More Mannequin Than Man?
Michael Jackson sacrificed his humanity in his relentless quest for fame.
Even before his trial for child molestation, Michael Jackson's life, and not just his career, has been in serious decline for years. Indeed, the rise and fall of Michael Jackson is the archetypal American tragedy of celebrity.
Unlike his friend Princess Diana or even his idol Elvis, he is destined to live on in the media in squalid infamy, his reputation in tatters, more beast than being. His is a quintessential story of corruption, of one man's inability to avoid the hubris of super-stardom. Crushed under the enormous weight of public adulation and idolization, he became incapable of reining in his own excess.
In America, celebrity, born of fame, is our equivalent of royalty. Both are antithetical to G-d's plan for humankind. While humility keeps humans grounded, the institutionalized arrogance that comes with celebrity is a noxious poison that can kill off all that is healthy in man.
The hallmark of American celebrity is a life with one's sins bared for all the world to see. To be a celebrity is to live in a glass house, subject to the adoration or fury of the public, who may throw rose petals one day, stones the next. American celebrities play out their roles in front of millions of people on concert stages, movie screens, and television sets. The more public their indiscretions and excesses, the more famous they become.
This, is turns out, was the fateful calculation Michael Jackson made. He took the celebrity calculus to an extreme, convinced that the stranger and more controversial he became, the greater notoriety he would achieve.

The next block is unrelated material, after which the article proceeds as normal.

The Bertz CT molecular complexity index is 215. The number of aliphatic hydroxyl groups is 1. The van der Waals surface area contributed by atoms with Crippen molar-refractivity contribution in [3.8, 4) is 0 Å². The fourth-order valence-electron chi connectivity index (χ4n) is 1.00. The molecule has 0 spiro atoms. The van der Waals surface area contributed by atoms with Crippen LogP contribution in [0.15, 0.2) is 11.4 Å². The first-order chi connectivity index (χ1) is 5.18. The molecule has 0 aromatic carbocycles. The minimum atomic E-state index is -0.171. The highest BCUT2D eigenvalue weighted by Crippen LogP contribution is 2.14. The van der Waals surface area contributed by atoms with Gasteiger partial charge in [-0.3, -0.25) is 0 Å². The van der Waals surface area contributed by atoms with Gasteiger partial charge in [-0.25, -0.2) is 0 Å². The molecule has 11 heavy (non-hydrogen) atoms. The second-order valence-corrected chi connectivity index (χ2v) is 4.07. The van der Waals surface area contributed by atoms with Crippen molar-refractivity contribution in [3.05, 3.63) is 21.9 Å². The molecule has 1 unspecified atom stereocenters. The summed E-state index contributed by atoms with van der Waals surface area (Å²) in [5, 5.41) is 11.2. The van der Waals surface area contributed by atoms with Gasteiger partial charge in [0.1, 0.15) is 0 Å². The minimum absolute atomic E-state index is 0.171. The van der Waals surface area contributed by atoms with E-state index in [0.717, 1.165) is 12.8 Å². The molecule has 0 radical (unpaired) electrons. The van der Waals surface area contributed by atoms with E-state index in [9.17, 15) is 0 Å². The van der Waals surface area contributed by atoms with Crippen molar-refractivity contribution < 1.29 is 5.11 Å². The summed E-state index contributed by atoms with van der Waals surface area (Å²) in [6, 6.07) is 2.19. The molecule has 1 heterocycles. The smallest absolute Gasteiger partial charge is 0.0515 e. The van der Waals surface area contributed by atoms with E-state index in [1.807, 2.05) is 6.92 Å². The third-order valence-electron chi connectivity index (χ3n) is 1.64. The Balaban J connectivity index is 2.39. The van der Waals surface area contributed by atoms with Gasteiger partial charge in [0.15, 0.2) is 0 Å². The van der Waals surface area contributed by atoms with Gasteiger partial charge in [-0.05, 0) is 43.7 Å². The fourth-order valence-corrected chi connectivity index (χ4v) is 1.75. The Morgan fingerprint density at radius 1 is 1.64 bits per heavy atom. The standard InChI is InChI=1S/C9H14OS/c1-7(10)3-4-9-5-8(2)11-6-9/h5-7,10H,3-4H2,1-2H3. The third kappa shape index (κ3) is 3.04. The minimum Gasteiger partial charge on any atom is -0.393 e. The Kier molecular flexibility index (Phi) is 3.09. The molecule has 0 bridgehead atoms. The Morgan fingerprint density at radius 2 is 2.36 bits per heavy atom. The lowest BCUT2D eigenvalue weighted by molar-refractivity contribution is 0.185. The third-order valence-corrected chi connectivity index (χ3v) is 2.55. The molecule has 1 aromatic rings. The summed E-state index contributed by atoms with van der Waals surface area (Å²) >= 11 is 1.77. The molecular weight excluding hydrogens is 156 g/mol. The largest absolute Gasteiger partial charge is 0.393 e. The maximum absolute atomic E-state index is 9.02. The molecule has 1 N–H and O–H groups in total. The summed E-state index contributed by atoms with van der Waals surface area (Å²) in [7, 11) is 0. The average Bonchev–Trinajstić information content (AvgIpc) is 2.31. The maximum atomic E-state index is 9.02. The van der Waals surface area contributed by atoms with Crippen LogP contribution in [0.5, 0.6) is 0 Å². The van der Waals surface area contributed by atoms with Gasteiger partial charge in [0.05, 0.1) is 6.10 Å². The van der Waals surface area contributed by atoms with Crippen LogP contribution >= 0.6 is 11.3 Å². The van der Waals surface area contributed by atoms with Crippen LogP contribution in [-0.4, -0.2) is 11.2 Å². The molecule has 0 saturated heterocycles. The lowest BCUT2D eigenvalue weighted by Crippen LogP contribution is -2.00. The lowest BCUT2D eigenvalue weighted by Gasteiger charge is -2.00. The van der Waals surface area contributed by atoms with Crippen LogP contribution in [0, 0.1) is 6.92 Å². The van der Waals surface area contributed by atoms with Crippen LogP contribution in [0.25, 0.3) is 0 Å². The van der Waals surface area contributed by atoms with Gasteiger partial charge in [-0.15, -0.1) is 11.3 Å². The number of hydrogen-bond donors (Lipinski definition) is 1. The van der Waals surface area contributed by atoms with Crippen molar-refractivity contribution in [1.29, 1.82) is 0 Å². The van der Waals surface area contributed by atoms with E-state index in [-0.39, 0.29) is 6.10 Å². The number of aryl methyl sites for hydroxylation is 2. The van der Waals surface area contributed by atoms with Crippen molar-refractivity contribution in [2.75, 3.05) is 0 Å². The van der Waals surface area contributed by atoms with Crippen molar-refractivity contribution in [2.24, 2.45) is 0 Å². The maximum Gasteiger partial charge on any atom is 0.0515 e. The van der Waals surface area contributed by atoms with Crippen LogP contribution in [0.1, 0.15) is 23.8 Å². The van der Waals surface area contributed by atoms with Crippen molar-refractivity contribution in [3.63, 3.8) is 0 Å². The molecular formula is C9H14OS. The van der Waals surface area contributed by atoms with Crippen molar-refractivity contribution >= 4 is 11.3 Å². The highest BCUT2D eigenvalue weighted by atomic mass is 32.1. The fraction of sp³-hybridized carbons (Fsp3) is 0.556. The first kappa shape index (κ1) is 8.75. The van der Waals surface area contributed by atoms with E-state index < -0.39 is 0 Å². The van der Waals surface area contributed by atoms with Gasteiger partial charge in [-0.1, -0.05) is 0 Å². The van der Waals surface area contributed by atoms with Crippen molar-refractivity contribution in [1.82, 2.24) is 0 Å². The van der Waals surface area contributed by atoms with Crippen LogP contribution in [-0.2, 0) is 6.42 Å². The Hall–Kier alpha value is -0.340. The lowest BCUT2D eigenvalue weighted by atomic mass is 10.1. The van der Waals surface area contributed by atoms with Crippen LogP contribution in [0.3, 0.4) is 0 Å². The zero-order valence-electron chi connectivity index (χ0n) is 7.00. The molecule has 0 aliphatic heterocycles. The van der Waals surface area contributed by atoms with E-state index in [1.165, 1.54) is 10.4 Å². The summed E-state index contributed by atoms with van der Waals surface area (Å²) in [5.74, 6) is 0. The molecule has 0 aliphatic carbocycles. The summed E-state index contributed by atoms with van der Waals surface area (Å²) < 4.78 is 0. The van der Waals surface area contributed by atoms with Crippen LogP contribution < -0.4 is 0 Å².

An endless stream of bizarre stories emanated from his camp that he slept in a hyperbaric chamber, that his favorite companion was a chimp, that he purchased the bones of the Elephant Man. Michael's publicists and retainers were often the ones promoting these bizarre tales.
Michael did his part by wearing strange masks in public and undertaking endlessly bizarre behavior-like dangling his baby from a balcony-that was designed to keep the public watching. Plastic surgery did the rest, transforming him from talented boy-wonder to sideshow freak. Weirdness and a lavish, eccentric lifestyle were not things Michael Jackson merely embraced. He poured all his creativity into them.
The saga of Michael Jackson is a modern morality tale, cautioning us about the pitfalls of celebrity's ultimate extension. Well before the concept was invented, Michael became America's first reality TV star. Not just because the details of his life were splashed endlessly across the TV screen-there were plenty of celebrities before him who achieved saturation coverage-but because, like the participants in a reality TV show, he understood that behaving outrageously would increase his ratings. Michael embraced the role, acting as strange as he could.